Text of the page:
Summer of President Obama’s visit to Hiroshima: 52 significant minutes, Part 8

Part 8: Preserving A-bomb artifacts and A-bomb memories, advancing nuclear abolition

by Kyosuke Mizukawa, Staff Writer

When visitors to the Hiroshima Peace Memorial Museum see a pocket watch with its hands frozen at 8:15 a.m., they are reminded of the moment Hiroshima was attacked with the atomic bomb. Part of the museum’s collection, a photo of this watch is featured on the cover of the museum’s 127-page book entitledThe Spirit of Hiroshima, which includes photos of more personal effects of the A-bomb victims. When U.S. President Barack Obama came to the museum on May 27, museum staff gifted a copy of this book to him to commemorate his visit.

Grandfather’s pocket watch appears on the cover

Kiyoshi Nikawa, 73, an A-bomb survivor and resident of Saka in Hiroshima Prefecture, said, “I hope President Obama keeps the book close by and looks at it again and again to better understand the devastating reality of the atomic bombing and the pain of family members of the A-bomb victims. I think my father would have felt the same way if he were still alive.”

Kazuo Nikawa was Mr. Nikawa’s father and he died in 2001 at the age of 89. He bought the pocket watch in China around 1940 when he traveled there as a crew member of a military ship. Kengo Nikawa, Mr. Nikawa’s grandfather, then kept the watch after receiving it from his son as a gift.

When the atomic bomb exploded on August 6, 1945, Kengo was at the Kannon Bridge, located about 1.6 kilometers southeast of the hypocenter. He suffered severe burns and fled to a relative’s house on the outskirts of town, but died on August 22 at the age of 59. Though Kazuo made it to Hiroshima that day, coming from his military post, he was unable to reach his father before he died.

In 1975, the year that marked the 30th anniversary of the atomic bombing, Kazuo donated his father’s watch to the museum. Until then, he had treasured it at home, at the family’s Buddhist altar. Mr. Nikawa said, “I think my father felt remorse over the fact that he was unable to be with his father, who had loved and cared for his children so much, when he was dying.”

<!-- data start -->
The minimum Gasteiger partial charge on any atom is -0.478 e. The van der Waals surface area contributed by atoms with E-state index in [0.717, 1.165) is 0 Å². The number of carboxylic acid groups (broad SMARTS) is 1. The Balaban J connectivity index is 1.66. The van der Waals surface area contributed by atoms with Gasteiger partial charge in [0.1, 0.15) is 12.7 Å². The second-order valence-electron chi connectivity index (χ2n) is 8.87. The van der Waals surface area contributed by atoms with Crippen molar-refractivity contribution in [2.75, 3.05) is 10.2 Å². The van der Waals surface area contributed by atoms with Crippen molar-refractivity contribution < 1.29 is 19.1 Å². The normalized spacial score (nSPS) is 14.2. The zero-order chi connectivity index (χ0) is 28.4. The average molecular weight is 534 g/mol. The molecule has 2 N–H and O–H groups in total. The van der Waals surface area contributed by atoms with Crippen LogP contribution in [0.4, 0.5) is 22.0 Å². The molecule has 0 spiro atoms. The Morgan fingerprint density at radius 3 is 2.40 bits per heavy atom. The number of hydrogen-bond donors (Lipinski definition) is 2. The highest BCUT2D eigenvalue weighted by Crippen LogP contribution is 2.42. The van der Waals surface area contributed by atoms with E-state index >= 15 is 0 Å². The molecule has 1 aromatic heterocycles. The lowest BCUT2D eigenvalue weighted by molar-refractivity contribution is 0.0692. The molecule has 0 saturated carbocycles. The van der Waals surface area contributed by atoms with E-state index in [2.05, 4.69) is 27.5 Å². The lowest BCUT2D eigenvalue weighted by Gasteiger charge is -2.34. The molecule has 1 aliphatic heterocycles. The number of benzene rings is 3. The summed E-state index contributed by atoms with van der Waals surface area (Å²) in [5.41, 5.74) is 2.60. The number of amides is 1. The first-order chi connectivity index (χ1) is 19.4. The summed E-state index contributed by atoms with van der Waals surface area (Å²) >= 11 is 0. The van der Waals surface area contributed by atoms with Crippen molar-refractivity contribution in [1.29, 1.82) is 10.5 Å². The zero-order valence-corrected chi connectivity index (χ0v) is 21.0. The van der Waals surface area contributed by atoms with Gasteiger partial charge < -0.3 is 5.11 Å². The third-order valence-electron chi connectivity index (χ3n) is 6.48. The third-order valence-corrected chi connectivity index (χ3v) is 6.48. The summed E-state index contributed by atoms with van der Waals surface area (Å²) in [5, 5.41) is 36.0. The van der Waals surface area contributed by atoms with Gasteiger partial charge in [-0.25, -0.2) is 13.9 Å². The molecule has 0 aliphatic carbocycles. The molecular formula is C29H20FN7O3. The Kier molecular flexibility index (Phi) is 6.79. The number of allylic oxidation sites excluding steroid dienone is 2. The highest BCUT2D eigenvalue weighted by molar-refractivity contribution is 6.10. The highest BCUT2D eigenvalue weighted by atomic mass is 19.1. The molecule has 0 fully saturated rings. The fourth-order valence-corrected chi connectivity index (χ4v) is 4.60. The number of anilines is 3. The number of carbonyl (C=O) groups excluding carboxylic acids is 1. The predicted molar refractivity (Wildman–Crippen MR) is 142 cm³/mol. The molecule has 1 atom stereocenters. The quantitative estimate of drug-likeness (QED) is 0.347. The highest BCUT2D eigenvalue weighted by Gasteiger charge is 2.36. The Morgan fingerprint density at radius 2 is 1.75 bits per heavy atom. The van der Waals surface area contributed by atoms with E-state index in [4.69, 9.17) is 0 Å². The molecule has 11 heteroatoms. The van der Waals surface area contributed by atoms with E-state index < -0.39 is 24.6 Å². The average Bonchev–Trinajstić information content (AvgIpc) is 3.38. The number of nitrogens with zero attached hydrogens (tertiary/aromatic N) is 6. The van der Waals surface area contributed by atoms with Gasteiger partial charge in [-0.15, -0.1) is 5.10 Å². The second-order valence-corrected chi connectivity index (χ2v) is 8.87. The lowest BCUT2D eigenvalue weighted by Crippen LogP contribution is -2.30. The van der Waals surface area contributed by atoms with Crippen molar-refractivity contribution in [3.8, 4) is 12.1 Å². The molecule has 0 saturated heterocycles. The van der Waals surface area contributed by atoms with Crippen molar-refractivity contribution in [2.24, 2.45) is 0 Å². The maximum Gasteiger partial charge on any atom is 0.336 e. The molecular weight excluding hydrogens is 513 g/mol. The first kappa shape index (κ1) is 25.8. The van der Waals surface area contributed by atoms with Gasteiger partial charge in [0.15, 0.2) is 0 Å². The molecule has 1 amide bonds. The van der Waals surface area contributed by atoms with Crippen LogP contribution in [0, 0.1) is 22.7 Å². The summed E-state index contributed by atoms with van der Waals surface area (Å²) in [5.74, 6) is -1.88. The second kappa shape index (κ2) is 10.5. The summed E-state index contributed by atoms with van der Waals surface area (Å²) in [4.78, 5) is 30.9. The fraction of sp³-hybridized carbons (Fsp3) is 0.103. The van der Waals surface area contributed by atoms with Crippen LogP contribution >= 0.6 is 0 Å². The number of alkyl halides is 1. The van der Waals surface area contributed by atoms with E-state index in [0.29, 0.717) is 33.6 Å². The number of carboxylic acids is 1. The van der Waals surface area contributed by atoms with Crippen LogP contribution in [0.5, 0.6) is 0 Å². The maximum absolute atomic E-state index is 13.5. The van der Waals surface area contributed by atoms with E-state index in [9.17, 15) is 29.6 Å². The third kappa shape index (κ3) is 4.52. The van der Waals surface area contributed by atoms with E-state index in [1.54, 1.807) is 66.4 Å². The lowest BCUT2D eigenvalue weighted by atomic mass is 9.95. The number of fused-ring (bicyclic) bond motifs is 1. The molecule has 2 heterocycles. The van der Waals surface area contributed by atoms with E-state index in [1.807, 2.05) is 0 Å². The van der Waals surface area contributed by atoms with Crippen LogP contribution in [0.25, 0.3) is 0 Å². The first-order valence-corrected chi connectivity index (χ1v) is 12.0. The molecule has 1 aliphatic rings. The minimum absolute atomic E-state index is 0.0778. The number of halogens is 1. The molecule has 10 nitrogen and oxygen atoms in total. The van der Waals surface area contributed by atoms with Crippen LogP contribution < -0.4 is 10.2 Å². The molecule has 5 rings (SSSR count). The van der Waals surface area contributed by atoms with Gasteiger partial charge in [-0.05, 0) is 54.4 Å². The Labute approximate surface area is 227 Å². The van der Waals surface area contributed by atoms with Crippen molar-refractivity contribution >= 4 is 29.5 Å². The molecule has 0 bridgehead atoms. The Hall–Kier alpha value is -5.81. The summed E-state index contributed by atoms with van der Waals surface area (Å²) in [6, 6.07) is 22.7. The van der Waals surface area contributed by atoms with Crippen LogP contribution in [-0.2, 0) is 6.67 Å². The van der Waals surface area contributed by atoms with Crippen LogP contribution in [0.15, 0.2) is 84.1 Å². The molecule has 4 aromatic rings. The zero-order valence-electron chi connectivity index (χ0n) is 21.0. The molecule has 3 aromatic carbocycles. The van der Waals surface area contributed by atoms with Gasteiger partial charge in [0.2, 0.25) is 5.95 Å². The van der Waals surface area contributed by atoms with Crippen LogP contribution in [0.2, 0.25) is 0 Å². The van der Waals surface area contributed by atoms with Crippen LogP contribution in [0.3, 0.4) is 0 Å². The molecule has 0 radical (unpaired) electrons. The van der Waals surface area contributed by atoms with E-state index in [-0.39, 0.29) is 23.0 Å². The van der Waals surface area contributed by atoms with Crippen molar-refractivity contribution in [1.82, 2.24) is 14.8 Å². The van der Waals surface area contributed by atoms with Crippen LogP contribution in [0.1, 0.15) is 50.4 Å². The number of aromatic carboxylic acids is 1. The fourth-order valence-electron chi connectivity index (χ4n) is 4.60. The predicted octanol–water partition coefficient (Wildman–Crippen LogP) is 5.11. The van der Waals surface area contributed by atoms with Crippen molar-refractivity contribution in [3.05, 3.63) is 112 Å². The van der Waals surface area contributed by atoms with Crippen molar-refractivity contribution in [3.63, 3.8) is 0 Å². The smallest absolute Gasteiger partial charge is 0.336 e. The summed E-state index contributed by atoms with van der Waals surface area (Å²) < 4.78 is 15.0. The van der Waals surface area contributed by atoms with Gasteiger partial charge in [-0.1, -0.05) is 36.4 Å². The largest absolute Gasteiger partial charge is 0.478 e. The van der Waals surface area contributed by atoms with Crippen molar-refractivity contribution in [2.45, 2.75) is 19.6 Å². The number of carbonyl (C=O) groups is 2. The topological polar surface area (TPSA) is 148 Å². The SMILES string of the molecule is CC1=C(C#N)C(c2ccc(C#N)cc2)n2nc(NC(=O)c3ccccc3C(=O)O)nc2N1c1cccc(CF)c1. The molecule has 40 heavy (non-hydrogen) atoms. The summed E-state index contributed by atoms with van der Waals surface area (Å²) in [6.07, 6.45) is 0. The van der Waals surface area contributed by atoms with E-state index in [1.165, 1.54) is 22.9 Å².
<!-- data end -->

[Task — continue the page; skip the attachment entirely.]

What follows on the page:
The personal effects of the A-bomb victims continue to convey memories of the atomic bombing. With the average age of the survivors now nearly 81, which makes it increasingly difficult for them to personally share their accounts of the bombing with others, such artifacts, more than ever before, play an important role in handing down the experience of the atomic bombing to younger generations.

At this point, though, the museum faces the urgent task of assessing the deterioration of the items in its collection and taking suitable steps to preserve them. The small hand on Mr. Nikawa’s pocket watch, which had been on display in the museum, was found rusted and broken last summer. This symbolizes the passage of time, the more than 70 years that have gone by, since the atomic bombing.

Granddaughter shows more interest in the A-bombing

The city of Hiroshima is charged with the mission of communicating the horror of nuclear weapons to the world, resisting the passage of time that makes the memory of the atomic bombing fade. President Obama’s historic visit in May has offered the opportunity for the city to return to this basic principle.

Masaru Murata, 72, a resident of Naka Ward, said, “Thanks to President Obama’s visit, my granddaughter is now apparently more interested in the atomic bombing. And for me, personally, I was able to listen to a family member’s experience of the bombing and talk about it with my daughter and granddaughter.”

The chance to trace the A-bomb experience in his family arose because Waka Takemoto, 12, Mr. Murata’s granddaughter and a sixth grader at Nakajima Elementary School, was invited to take part in the ceremony held in connection with President Obama’s visit to the Peace Memorial Park.

During the war, Mr. Murata’s parents ran a variety store that sat south of the Rest House in the park. Before the bombing, his family had evacuated the area.

This summer Mr. Murata’s elder sister described in detail what she experienced in the aftermath of the A-bomb attack. Referring to the place where their home had once stood, she said, “By the pond on the grounds of the temple, where I used to play, I found a turtle that looked like it was crawling as usual, but it was charred and dead.” She had gone there to search for her father, who was mobilized to help with the war effort. Mr. Murata then shared his sister’s story with his eldest daughter, Chieko Takemoto, 43, and Chieko’s daughter, Waka. As his daughter and granddaughter listened intently, Mr. Murata was struck by the fact that there were still things he didn’t know about the atomic bombing, things he was unable to share.

The president of the United States, the nation that dropped the atomic bomb on Hiroshima, tread the ground of the Peace Memorial Park for 52 minutes. Consequently, the people of Hiroshima are urging the leader of the nuclear superpower to take action to advance a world without nuclear weapons. Meanwhile, his visit has brought Hiroshima citizens back to the basic principle of conveying the A-bomb memories, which must be handed down to the generations that follow.

(Originally published on July 29, 2016)